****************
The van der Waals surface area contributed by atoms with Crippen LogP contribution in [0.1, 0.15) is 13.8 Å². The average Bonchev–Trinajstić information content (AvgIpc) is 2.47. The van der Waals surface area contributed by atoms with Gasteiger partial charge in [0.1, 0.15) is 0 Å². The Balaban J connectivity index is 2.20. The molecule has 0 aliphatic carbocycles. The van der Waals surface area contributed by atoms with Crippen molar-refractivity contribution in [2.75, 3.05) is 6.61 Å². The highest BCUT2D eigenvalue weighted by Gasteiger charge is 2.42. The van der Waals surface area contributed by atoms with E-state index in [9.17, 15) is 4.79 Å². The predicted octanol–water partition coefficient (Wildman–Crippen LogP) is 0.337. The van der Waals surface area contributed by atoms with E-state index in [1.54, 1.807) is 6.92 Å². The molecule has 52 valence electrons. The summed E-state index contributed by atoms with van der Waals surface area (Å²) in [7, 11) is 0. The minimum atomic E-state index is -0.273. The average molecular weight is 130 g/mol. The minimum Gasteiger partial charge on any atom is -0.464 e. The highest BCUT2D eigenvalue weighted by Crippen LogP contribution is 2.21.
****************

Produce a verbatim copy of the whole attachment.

The van der Waals surface area contributed by atoms with Crippen LogP contribution in [0.1, 0.15) is 13.8 Å². The average Bonchev–Trinajstić information content (AvgIpc) is 2.47. The van der Waals surface area contributed by atoms with Gasteiger partial charge in [0.1, 0.15) is 0 Å². The Balaban J connectivity index is 2.20. The molecule has 0 aliphatic carbocycles. The van der Waals surface area contributed by atoms with Crippen molar-refractivity contribution in [2.75, 3.05) is 6.61 Å². The highest BCUT2D eigenvalue weighted by Gasteiger charge is 2.42. The van der Waals surface area contributed by atoms with E-state index in [9.17, 15) is 4.79 Å². The predicted octanol–water partition coefficient (Wildman–Crippen LogP) is 0.337. The van der Waals surface area contributed by atoms with E-state index in [1.54, 1.807) is 6.92 Å². The molecule has 52 valence electrons. The summed E-state index contributed by atoms with van der Waals surface area (Å²) in [7, 11) is 0. The minimum atomic E-state index is -0.273. The average molecular weight is 130 g/mol. The minimum Gasteiger partial charge on any atom is -0.464 e. The highest BCUT2D eigenvalue weighted by Crippen LogP contribution is 2.21.